Nor evidently do you need to be clever enough to have any awareness of broad range of historical and biblical attitudes to something as ancient as humanity itself before pretending to speak with authority on the subject. If it wasn't so tragic it would be amusing to see Rev. Smith lacks the courage to actually name the “practices” and “doctrines” to which he refers, which are presumably in some way related to people sexually attracted to persons of the same gender as themselves. The bigotry that dare not speak its name?

Perhaps I shouldn’t be so surprised. We have close friends who live less than five minutes walk from one of Rev. Smith’s churches. They pass it every day; but when I just spoke to one of them (he called as I was writing this) he had no idea what goes on there – “I thought that place was closed: nothing ever happens there”.

Solutions to the “mess” which the Anglican Communion allegedly faces might have more to do with how we relate to those living on the next block than it does with those attending a (hopefully) one-off event on the other side of the world. But that sounds like hard work, doesn’t it? Who’s going to buy the Rev. Rick Smiths of this world an airline ticket to visit people living just around the corner? And where’s all the fine-sounding rhetoric going to be when word gets around that God loves them just as much as us?


Deborah O'Hara said...

Greetings from Seward, Alaska. I appreciated the common sense of your post. I, too, am a heterosexual who is not part of any official "gay lobby" per se. I don't think Christ meant for us to spend such an inordinate amount of time judging in the minutest detail what we perceive to be sin on the part of other beleivers, who, like us have received forgiveness for their sins. I don't claim to know exactly what God's view toward homosexuality is, it doesn't matter to me. If it is a sin, it's certainly not more unforgiveable than any of the numerous sins I'll commit today or tomorrow. Hopefully, there won't be an international coalition of my brothers and sisters lined up to point them out to me.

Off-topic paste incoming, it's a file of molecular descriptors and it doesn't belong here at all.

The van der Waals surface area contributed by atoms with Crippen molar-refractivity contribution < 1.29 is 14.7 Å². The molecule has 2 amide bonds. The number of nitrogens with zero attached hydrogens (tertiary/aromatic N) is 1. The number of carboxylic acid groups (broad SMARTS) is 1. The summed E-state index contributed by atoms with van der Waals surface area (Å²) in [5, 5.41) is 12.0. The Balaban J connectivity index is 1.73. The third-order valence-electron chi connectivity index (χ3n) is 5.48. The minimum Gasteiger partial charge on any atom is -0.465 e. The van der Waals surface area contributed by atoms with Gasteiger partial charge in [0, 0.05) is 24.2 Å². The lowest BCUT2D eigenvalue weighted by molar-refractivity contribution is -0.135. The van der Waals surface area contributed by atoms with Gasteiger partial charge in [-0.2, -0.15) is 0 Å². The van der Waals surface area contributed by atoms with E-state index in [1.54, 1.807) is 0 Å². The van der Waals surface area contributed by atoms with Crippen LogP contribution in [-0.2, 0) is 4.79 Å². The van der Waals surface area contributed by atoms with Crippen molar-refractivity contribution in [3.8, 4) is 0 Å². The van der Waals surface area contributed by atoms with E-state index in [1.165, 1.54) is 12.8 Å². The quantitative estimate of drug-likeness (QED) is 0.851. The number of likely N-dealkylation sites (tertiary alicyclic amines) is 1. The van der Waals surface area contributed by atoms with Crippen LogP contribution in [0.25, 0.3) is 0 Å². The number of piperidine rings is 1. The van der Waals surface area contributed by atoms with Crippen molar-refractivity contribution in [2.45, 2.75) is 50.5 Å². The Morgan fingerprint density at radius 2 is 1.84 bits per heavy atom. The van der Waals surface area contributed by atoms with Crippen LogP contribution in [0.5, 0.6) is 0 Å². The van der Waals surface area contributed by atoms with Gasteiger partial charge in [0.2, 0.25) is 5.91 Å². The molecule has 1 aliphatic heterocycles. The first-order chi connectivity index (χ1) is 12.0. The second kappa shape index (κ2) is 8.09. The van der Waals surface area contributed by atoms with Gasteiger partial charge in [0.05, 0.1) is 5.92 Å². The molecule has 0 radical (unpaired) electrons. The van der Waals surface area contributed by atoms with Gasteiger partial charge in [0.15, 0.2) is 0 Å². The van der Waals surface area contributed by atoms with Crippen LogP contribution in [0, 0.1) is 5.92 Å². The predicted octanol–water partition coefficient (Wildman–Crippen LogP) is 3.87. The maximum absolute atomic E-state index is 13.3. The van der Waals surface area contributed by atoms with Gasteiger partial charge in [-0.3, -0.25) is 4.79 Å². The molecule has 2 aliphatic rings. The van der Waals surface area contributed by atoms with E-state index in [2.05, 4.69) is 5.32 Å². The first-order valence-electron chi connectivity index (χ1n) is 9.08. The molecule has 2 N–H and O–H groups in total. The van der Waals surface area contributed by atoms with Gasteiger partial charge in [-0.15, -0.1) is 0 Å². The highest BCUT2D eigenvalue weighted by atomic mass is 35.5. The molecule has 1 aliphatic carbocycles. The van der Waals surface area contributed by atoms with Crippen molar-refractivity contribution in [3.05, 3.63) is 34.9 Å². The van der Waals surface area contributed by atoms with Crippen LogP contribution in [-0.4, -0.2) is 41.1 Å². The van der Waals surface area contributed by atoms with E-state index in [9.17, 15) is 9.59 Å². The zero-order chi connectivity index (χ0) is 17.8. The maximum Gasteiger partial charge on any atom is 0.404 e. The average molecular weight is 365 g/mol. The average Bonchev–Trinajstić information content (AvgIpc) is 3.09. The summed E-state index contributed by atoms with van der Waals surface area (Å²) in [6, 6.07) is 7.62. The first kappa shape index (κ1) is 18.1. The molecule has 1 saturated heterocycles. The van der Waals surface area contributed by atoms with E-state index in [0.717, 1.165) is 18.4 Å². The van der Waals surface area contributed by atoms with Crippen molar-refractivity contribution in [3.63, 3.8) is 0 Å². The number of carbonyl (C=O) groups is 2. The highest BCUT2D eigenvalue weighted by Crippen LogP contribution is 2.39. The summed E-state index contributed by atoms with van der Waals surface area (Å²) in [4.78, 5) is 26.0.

Christopher Orczy said...

I like you am not part of any "gay lobby". My opinion is quite simple; an Biblical:
God is love;
and he that remains in love
remains in God,
and God remains in him.
1 John 4:16
I cannot see how if God is Love, how would he be able to discriminate between same or opposite sex unions. It is implausible, yet it seems to be the way of things here.
I recently moved to Sydney, as an an Anglican, I have been appalled at what I have witnessed here. Fortunately, there are some catholic islands in a sea of fundamentalist evangelicals.

FranIAm said...

That makes three (not part of a gay lobby) - but I will admit, which I did in a post I put up on Saturday, that this is an issue for me.

As someone who felt disenfranchised and "pushed" away from the table for other reasons, I feel a particular kinship with LGBT people being rejected by any church.

It is the opposite of any understanding of Jesus Christ that I have.

Raatu said...

My issue is that in order to judge homosexuals as unclean, aren't we thereby judging their sin as worse than our own. And isn't God explicit about the dangers of seeing grades of sin? It just can't be done.

Robert said...

You all might not be part of the official "gay lobby" but you are all part of the great gay conspiracy for mercy and justice for all of God's children! I thank God for that.

gerry said...

"...a great gay conspiracy for mercy and justice for all of God's children!"

Now that is a conspiracy I'll happily enter into.

Another heterosexual working for the inclusion of all God's Children, writing from Binghamton, New York, where we all get to welcome the folks the Kennedys and their followers have driven out.

Grandmère Mimi said...

Robert, well said!

FWIW, my nearest and dearest, Grandpère, thinks I've gone off the deep end on the issue. I am being persecuted! Not really. Just catching some flak. He truly does not understand.